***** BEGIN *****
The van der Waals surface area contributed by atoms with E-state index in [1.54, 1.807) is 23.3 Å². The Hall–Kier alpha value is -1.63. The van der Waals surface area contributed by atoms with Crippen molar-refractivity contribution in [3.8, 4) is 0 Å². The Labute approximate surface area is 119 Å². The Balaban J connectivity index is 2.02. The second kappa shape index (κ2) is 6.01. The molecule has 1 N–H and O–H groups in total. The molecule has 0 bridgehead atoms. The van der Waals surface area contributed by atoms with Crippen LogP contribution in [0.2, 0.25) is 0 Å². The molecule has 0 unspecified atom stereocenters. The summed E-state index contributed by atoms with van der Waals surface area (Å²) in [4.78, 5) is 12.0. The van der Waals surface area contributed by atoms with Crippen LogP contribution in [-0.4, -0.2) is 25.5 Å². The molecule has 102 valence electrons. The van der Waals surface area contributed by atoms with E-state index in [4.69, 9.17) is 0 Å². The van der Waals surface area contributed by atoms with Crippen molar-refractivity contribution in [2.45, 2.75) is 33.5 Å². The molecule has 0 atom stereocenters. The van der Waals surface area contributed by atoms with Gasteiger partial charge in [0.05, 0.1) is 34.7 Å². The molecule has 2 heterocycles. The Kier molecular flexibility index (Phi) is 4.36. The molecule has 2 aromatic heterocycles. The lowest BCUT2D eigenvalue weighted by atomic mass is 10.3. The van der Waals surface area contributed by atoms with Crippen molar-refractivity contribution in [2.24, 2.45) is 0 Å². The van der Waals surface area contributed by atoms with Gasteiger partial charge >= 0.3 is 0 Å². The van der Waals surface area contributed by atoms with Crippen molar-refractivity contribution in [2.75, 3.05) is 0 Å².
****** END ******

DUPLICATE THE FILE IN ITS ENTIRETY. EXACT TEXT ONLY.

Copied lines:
The van der Waals surface area contributed by atoms with E-state index in [1.54, 1.807) is 23.3 Å². The Hall–Kier alpha value is -1.63. The van der Waals surface area contributed by atoms with Crippen molar-refractivity contribution in [3.8, 4) is 0 Å². The Labute approximate surface area is 119 Å². The Balaban J connectivity index is 2.02. The second kappa shape index (κ2) is 6.01. The molecule has 1 N–H and O–H groups in total. The molecule has 0 bridgehead atoms. The van der Waals surface area contributed by atoms with Crippen LogP contribution in [0.2, 0.25) is 0 Å². The molecule has 0 unspecified atom stereocenters. The summed E-state index contributed by atoms with van der Waals surface area (Å²) in [4.78, 5) is 12.0. The van der Waals surface area contributed by atoms with Crippen LogP contribution in [-0.4, -0.2) is 25.5 Å². The molecule has 102 valence electrons. The van der Waals surface area contributed by atoms with E-state index in [4.69, 9.17) is 0 Å². The van der Waals surface area contributed by atoms with Crippen molar-refractivity contribution in [2.45, 2.75) is 33.5 Å². The molecule has 0 atom stereocenters. The van der Waals surface area contributed by atoms with Gasteiger partial charge in [0.05, 0.1) is 34.7 Å². The molecule has 2 heterocycles. The Kier molecular flexibility index (Phi) is 4.36. The molecule has 2 aromatic heterocycles. The lowest BCUT2D eigenvalue weighted by atomic mass is 10.3. The van der Waals surface area contributed by atoms with Crippen molar-refractivity contribution in [2.24, 2.45) is 0 Å². The van der Waals surface area contributed by atoms with Gasteiger partial charge >= 0.3 is 0 Å². The van der Waals surface area contributed by atoms with Crippen molar-refractivity contribution in [2.75, 3.05) is 0 Å².